Death Spiral Watch: Experts Warn 'Near Ice-Free Arctic in Summer' in a Decade if Trends Continue
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I do realize that the above sounds ‘alarmist’ and I’ve heard such criticism more than once before but I believe it’s my obligation to make sure that this message is heard by the policymakers and general public.
Maslowski did not make a new timing prediction, but instead directed me to a recent article he was lead author on, “ The Future of Arctic Sea Ice,” in Annual Review of Earth and Planetary Sciences.
That article estimated a loss of 1,120 cubic kilometres per year from 1996 to 2007, quite close to the recently reported CryoSat-2 measurements. It continued:
Given the estimated trend and the volume estimate for October–November of 2007 at less than 9,000 km3 ( Kwok et al. 2009), one can project that at this rate it would take only 9 more years or until 2016 ± 3 years to reach a nearly ice-free Arctic Ocean in summer. Regardless of high uncertainty associated with such an estimate, it does provide a lower bound of the time range for projections of seasonal sea ice cover.
This is the same estimate Maslowski made in 2006, although he has couched it more conservatively here and has explained that he wouldn’t be surprised if some summer ice lingers above Greenland and Eastern Canada into the 2020s. That’s why he uses the term “nearly ice-free.”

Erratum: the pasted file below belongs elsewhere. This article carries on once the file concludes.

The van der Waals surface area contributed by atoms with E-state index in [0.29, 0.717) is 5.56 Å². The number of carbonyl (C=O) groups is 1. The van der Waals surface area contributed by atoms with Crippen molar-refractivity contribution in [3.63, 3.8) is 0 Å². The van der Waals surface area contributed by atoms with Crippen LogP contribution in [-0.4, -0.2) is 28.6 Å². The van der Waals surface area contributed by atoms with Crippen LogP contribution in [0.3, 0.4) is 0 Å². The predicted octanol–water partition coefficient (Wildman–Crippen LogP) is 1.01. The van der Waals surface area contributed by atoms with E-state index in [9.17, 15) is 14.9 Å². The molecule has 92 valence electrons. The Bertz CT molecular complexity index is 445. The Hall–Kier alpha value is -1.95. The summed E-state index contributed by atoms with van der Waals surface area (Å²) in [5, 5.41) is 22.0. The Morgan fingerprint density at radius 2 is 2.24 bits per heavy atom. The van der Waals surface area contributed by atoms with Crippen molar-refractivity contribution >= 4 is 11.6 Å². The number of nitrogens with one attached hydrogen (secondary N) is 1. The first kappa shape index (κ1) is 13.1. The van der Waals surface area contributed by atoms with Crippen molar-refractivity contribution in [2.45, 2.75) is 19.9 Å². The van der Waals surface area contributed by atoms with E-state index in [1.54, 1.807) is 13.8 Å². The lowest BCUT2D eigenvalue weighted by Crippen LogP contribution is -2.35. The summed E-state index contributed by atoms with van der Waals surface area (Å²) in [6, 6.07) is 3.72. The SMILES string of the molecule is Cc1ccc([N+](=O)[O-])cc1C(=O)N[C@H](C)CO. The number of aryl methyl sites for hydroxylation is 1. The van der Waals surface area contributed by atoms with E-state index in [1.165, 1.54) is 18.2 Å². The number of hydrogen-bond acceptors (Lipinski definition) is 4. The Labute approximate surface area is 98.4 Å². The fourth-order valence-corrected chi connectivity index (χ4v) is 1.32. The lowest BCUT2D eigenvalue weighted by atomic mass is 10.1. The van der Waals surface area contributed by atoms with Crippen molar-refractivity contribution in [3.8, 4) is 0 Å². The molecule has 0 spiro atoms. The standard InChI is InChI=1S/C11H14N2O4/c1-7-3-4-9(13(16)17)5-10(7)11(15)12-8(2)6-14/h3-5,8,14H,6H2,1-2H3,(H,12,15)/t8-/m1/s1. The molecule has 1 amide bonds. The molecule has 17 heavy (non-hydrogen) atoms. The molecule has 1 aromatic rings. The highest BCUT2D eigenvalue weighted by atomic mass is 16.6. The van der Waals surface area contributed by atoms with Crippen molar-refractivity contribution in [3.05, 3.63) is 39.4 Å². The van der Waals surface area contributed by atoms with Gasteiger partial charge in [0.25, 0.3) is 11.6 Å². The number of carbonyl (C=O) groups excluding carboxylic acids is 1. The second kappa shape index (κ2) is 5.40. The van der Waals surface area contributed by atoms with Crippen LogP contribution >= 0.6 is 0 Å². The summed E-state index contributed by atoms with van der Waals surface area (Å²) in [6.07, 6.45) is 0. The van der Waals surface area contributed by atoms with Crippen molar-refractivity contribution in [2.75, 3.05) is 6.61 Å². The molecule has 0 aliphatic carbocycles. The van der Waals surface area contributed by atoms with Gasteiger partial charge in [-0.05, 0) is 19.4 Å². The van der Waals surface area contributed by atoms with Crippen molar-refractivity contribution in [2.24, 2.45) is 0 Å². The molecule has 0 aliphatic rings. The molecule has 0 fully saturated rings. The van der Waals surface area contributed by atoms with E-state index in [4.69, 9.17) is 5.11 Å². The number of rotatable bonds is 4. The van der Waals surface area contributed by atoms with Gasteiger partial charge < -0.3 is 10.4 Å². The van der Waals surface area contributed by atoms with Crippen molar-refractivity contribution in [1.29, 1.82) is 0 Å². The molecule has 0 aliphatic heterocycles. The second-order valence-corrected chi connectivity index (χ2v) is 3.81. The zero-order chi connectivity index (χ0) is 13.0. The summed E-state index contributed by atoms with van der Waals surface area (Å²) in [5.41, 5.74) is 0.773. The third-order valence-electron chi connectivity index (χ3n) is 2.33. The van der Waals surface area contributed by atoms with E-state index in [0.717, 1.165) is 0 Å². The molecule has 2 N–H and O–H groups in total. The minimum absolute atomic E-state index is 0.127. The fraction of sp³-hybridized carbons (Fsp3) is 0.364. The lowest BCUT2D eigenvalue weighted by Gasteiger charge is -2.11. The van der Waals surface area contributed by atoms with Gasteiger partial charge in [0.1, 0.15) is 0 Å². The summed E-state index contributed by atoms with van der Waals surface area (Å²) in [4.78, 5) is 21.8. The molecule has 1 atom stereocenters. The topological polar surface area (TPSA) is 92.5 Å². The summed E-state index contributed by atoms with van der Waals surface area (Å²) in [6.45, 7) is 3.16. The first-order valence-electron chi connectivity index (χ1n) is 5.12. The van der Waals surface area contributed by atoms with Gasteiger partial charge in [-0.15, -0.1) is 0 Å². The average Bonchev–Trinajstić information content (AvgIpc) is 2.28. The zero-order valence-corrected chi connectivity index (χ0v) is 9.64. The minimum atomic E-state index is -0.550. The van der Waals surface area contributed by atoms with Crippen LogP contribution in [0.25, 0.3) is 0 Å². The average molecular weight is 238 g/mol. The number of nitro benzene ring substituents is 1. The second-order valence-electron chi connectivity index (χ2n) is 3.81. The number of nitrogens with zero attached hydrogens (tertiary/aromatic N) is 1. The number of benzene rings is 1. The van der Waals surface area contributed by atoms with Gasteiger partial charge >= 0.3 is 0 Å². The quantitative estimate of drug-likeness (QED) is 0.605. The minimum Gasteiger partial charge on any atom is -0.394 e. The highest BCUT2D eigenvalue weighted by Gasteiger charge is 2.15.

What’s interesting is that the volume trend has in fact continued according to PIOMAS and CryoSat-2. Many other experts are warning that we have effectively passed the point of no return and nearly ice-free are imminent. Fen Montaigne, senior editor of Yale e360, reports:
Peter Wadhams, who heads the Polar Ocean Physics Group at the University of Cambridge and who has been measuring Arctic Ocean ice thickness from British Navy submarines, says that earlier calculations about Arctic sea ice loss have grossly underestimated how rapidly the ice is disappearing. He believes that the Arctic is likely to become ice-free before 2020 and possibly as early as 2015 or 2016 — decades ahead of projections made just a few years ago.
Mark Drinkwater, mission scientist for the European Space Agency’s CryoSat satellite and the agency’s senior advisor on polar regions, said he and his colleagues have been taken aback by the swiftness of Arctic sea ice retreat in the last 5 years. “If this rate of melting [in 2012] is sustained in 2013, we are staring down the barrel and looking at a summer Arctic which is potentially free of sea ice within this decade,” Drinkwater said in an e-mail interview.
Wadhams told the BBC how much warming is accelerated by just replacing the reflective white ice with the more absorptive open ocean:
Prof Wadhams calculates that this increased absorption of the sun’s rays is “the equivalent of about 20 years of additional CO2 being added by man”.
The Cambridge University expert says that the Arctic ice cap is “heading for oblivion.”
Not every expert thinks the Arctic will be necessarily be nearly ice free by 2020. And Dr Seymour Laxon who has been working on the CryoSat-2 data said this of the 2020 projection:
Laxon urged caution, saying: “First, this is based on preliminary studies of CryoSat figures, so we should take care before rushing to conclusions. In addition, the current rate of ice volume decline could change.” Nevertheless, experts say computer models indicate rates of ice volume decline are only likely to increase over the next decade.
But whenever the nearly ice free conditions occur (and I’ve long been in the camp that says it’ll be by 2020), those who think we have not effectively crossed a point of no return — those who think we are not in a death spiral — are not paying attention to the thickness and volume analysis. As Yale e360 reported: